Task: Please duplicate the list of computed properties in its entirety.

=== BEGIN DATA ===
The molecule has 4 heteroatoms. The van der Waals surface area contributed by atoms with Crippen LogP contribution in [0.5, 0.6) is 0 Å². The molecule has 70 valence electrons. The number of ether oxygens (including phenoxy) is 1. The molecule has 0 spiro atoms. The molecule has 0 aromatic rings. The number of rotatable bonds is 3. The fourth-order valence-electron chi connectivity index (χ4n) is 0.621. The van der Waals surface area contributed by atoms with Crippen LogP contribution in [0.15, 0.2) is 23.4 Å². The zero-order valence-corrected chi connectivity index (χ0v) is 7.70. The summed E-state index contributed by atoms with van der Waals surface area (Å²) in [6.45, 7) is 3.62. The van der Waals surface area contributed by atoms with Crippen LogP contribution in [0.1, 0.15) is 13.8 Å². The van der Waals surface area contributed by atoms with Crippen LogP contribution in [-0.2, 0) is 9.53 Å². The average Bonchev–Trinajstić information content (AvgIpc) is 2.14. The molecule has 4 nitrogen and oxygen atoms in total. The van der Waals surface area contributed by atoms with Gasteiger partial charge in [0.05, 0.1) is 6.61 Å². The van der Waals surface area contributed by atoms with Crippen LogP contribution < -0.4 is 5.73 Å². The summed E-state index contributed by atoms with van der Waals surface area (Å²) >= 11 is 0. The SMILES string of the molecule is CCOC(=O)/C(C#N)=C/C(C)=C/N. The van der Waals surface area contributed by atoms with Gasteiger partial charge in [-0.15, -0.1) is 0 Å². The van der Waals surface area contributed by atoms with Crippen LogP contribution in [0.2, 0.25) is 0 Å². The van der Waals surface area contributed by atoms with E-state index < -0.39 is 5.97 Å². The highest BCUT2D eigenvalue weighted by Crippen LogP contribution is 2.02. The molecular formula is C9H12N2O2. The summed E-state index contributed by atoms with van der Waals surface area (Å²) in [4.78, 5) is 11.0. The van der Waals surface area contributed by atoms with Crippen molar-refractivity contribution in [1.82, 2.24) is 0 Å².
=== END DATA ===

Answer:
The molecule has 4 heteroatoms. The van der Waals surface area contributed by atoms with Crippen LogP contribution in [0.5, 0.6) is 0 Å². The molecule has 70 valence electrons. The number of ether oxygens (including phenoxy) is 1. The molecule has 0 spiro atoms. The molecule has 0 aromatic rings. The number of rotatable bonds is 3. The fourth-order valence-electron chi connectivity index (χ4n) is 0.621. The van der Waals surface area contributed by atoms with Crippen LogP contribution in [0.15, 0.2) is 23.4 Å². The zero-order valence-corrected chi connectivity index (χ0v) is 7.70. The summed E-state index contributed by atoms with van der Waals surface area (Å²) in [6.45, 7) is 3.62. The van der Waals surface area contributed by atoms with Crippen LogP contribution in [0.1, 0.15) is 13.8 Å². The van der Waals surface area contributed by atoms with Crippen LogP contribution in [-0.2, 0) is 9.53 Å². The average Bonchev–Trinajstić information content (AvgIpc) is 2.14. The molecule has 4 nitrogen and oxygen atoms in total. The van der Waals surface area contributed by atoms with Gasteiger partial charge in [0.05, 0.1) is 6.61 Å². The van der Waals surface area contributed by atoms with Crippen LogP contribution < -0.4 is 5.73 Å². The summed E-state index contributed by atoms with van der Waals surface area (Å²) >= 11 is 0. The SMILES string of the molecule is CCOC(=O)/C(C#N)=C/C(C)=C/N. The van der Waals surface area contributed by atoms with Gasteiger partial charge in [-0.15, -0.1) is 0 Å². The van der Waals surface area contributed by atoms with Crippen LogP contribution in [0.2, 0.25) is 0 Å². The van der Waals surface area contributed by atoms with E-state index < -0.39 is 5.97 Å². The highest BCUT2D eigenvalue weighted by Crippen LogP contribution is 2.02. The molecular formula is C9H12N2O2. The summed E-state index contributed by atoms with van der Waals surface area (Å²) in [4.78, 5) is 11.0. The van der Waals surface area contributed by atoms with Crippen molar-refractivity contribution in [1.82, 2.24) is 0 Å².